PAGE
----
I don't think frame stiffness matters much at all in that regard. I know it's commonly held that it does; try the higher-end bike at a bike shop, enjoy how punchy the bike is and how tightly it holds itself together as you throw it back and forth out of the saddle, the salesperson will explain that that's what frame stiffness feels like.

The thing is, it's also what light weight and low-ish trail feels like, features that are also typical of quality racing bikes.

My gravel bike - a drop bar conversion of an '83 Stumpjumper and probably the stiffest of my vintage steel collection despite the long wheelbase (due to being braced and beefed up) - is by far my wobbliest bike when hammering out of the saddle at low speed. The harder I pedal, the harder it is to keep the front end tracking straight.
But that's because the harder I pedal, the more I toss the bike to the side. Being an MTB frameset, the trail is high, and the contact patch has lots of torque on the steering axis. So the steering axis rotates aggressively when the bike is rocked, and because the wheels are heavy, there's more mass to fight.
Amusingly, the high trail also makes the bike stiffen up with speed. By 25mph, it's hard to make it not track straight.

Meanwhile, my 1983 Miyata 710 has a front end so flexy that I've freaked out an LBS mechanic before by leaning on the handlebars, and being a midrange vintage steel bike, it's not like the frame triangles are all that stiff either. But it feels nearly as confident, consistent, and tight out of the saddle as my Emonda does.

Riders known anecdotally what kind of frame works best for them as they experiment throughout their riding lives until they come across a bike they are faster on.
I don't take that very seriously as a metric when dealing with things that are messy to measure, especially in cases like this where I suspect it's easy to conflate with unrelated things.

Especially especially when it's hard to isolate from other desirables (like weight) due to what's available.

Last edited by HTupolev; 09-22-17 at 12:59 PM.
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Old 09-22-17, 01:23 PM
  #134  
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Originally Posted by Abe_Froman View Post
By the way, my chain is sort of mucky. Do you know a good way to maintain it?
If it's not throwing oil or grease all over me and my bike, I don't worry with mine. If I happen to have a rag in my hand when I am realizing there is muck all over it, I might wipe it off.
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Old 09-22-17, 01:38 PM
  #135  
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Originally Posted by Iride01 View Post
If it's not throwing oil or grease all over me and my bike, I don't worry with mine. If I happen to have a rag in my hand when I am realizing there is muck all over it, I might wipe it off.
Obviously my weak trolling attempt has failed. Unless you're doing like a double blind meta-troll of some sort, in which case I feel foolish

I wax my chain anyway haha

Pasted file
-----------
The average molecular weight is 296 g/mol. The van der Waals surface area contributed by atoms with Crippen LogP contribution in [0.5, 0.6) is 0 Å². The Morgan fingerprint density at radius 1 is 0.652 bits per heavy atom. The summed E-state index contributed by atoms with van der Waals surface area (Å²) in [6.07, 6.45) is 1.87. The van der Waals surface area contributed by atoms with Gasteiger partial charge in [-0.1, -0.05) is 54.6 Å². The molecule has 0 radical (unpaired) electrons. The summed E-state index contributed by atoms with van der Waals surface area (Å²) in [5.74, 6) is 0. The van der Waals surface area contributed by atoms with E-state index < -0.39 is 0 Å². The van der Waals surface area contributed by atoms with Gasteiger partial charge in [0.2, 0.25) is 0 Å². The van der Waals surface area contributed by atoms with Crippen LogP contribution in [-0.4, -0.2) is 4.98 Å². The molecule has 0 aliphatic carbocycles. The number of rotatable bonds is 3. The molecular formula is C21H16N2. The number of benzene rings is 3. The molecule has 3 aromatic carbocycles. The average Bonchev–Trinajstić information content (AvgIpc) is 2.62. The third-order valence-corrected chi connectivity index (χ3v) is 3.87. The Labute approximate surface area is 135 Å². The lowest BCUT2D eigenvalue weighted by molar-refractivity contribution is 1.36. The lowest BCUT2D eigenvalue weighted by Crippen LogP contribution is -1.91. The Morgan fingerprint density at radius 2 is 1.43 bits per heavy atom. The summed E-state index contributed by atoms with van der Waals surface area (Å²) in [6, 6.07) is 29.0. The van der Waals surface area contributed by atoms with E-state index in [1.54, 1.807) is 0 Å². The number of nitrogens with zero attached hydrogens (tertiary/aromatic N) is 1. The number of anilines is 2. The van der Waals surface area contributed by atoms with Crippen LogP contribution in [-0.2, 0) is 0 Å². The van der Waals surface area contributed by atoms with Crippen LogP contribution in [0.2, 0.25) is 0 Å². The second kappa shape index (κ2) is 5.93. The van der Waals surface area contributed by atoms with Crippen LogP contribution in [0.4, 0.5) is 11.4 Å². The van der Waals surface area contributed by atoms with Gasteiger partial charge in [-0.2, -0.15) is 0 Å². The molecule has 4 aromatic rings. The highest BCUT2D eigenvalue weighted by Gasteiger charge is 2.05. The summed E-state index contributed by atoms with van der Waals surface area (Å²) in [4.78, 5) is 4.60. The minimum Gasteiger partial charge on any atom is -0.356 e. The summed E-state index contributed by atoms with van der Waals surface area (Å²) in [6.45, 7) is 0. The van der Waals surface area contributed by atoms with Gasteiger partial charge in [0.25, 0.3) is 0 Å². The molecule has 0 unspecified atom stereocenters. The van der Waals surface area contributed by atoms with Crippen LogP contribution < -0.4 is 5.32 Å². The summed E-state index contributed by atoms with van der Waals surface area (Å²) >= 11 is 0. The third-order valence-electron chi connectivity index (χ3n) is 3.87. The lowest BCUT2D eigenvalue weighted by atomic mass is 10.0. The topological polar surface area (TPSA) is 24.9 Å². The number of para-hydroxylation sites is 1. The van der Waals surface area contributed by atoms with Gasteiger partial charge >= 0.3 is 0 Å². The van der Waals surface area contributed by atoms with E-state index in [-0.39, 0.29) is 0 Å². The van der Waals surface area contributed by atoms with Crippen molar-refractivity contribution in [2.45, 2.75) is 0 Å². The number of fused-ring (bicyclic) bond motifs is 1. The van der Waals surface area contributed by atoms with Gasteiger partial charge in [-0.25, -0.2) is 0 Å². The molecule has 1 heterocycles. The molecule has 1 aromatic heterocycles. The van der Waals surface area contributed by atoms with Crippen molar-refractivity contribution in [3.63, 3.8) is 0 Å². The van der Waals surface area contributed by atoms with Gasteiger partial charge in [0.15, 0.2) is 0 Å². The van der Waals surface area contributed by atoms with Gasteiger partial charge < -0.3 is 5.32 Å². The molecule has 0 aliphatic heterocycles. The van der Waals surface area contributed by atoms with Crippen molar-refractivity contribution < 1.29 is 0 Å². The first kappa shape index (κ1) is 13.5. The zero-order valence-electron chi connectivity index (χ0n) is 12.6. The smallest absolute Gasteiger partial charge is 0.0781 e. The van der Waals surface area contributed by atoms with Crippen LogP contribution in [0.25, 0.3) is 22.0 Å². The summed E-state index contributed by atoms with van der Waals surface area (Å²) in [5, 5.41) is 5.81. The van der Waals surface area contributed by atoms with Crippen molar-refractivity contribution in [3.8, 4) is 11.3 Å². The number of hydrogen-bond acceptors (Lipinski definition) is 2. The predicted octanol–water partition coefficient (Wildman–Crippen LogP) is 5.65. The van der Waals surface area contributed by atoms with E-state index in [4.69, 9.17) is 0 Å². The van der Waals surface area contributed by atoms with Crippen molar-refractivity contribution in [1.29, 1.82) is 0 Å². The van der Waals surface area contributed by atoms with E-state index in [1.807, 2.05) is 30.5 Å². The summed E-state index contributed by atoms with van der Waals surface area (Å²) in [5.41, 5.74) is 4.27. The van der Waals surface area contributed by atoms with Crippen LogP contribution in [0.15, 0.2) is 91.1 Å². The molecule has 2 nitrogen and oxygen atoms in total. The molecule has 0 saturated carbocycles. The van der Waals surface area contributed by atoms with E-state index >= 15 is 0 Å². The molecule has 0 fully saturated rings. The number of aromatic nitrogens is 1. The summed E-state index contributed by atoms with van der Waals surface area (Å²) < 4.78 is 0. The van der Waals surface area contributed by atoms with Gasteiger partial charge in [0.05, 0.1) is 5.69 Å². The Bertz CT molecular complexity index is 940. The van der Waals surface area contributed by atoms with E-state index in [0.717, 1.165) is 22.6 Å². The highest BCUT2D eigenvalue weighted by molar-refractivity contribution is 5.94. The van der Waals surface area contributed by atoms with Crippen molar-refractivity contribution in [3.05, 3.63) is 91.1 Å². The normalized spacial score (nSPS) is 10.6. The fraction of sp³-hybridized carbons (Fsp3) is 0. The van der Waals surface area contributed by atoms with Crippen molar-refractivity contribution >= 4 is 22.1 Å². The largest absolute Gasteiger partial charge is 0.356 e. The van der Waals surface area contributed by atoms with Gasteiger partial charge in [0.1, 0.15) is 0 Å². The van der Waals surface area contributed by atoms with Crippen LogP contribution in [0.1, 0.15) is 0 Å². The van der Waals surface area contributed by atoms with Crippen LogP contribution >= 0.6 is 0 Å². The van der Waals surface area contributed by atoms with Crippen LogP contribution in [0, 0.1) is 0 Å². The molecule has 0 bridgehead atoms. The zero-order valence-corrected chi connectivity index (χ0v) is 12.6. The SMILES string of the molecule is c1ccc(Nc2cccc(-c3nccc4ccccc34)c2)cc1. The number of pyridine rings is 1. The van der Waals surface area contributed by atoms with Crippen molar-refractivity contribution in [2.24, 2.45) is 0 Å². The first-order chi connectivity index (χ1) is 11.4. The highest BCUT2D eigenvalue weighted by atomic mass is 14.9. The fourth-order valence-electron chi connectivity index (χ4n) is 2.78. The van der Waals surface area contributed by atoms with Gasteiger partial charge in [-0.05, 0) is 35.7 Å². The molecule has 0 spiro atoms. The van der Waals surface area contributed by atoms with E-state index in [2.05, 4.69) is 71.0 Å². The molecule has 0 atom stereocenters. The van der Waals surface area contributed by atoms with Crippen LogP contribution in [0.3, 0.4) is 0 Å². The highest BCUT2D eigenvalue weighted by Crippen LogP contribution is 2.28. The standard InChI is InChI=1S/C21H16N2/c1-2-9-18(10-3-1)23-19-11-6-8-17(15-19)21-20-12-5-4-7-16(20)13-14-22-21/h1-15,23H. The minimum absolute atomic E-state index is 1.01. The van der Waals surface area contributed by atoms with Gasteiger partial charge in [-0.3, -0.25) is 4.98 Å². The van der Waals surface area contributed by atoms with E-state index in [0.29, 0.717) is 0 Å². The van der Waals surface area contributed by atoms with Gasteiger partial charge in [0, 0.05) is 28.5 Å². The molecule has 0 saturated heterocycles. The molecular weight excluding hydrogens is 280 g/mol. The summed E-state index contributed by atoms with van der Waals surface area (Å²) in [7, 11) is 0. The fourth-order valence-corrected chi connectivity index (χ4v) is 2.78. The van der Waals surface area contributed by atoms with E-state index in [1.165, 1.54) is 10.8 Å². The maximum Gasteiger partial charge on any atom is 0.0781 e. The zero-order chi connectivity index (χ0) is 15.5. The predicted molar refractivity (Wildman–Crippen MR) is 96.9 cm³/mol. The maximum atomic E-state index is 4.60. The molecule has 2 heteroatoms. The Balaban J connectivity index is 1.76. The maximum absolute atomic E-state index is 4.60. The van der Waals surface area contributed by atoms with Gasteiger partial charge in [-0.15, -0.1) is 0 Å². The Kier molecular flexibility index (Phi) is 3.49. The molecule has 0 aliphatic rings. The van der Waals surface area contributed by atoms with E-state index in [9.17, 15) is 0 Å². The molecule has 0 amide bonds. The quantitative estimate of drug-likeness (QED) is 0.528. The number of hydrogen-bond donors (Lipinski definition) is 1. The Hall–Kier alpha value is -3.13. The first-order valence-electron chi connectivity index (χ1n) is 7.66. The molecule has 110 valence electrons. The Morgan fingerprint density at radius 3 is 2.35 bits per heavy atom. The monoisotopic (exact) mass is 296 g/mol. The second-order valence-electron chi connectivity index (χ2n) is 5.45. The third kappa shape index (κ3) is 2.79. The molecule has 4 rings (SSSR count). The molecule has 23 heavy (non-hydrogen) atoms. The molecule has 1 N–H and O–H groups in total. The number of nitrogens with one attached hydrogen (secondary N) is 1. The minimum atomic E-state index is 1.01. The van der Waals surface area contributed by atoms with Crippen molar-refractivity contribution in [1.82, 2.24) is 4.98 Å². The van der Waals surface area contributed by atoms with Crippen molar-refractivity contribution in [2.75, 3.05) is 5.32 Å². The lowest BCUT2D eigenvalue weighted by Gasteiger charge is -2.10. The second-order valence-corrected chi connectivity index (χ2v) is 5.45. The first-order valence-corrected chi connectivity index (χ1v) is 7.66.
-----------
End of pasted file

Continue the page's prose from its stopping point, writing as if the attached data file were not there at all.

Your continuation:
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Old 09-22-17, 01:54 PM
  #136  
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Originally Posted by Abe_Froman View Post
Obviously my weak trolling attempt has failed.
Failed.... I thought I was participating in propagating it. But a few minutes went by and no one else jumped on.
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Old 09-22-17, 01:59 PM
  #137  
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Originally Posted by Iride01 View Post
Failed.... I thought I was participating in propagating it. But a few minutes went by and no one else jumped on.
Based on the crowd here, it may well still work regardless. Here's hoping
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Old 09-22-17, 05:01 PM
  #138  
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Originally Posted by Dean V View Post
This is true, and would be a relatively simple test.
Yet I have never seen data from such a test. Manufacturers are quick to say that frame X is stiffer than frame Y but have never seen data that it will save you some Watts and takes less effort to achieve the same result.
Road tests are also quick to say how well a bike accelerates or transfers power but again I have never seen data.
I am referring to efficiency of power transfer here, not because of weight or aero properties.
I agree. All of these companies have the resources to test this. Cervelo says their new tube shape saves 8 watts from air resistance, and is 14 % stiffer; if that stiffer got you some measurable speed increase, they'd say it.
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Old 09-22-17, 05:02 PM
  #139  
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Originally Posted by Abe_Froman View Post
Not necessarily. In the podcast I linked to...they theorized after their testing that it seemed likely flexible bikes can create a sort of ergonomic gain for certain people.

edit: It's already been done. On one frame anyway. Guy couldn't find any difference between power at crank and power at hub. minute 14 in this podcast: https://cyclingtips.com/2017/06/cycl...ffness-matter/
I don't doubt that some people do better or worse on different gear. But how would a set of meters that measure at the pedal (what you put into the bike) and hub (what makes it to the wheel) not show the difference we're talking about here? The claim is a stiffer bike puts more power into forward motion. That should be easy to test objectively. If it's true, we should be talking about classes of stiffness like we do with different rim depth categories.
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Old 09-22-17, 05:49 PM
  #140  
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Originally Posted by Seattle Forrest View Post
I don't doubt that some people do better or worse on different gear. But how would a set of meters that measure at the pedal (what you put into the bike) and hub (what makes it to the wheel) not show the difference we're talking about here? The claim is a stiffer bike puts more power into forward motion. That should be easy to test objectively. If it's true, we should be talking about classes of stiffness like we do with different rim depth categories.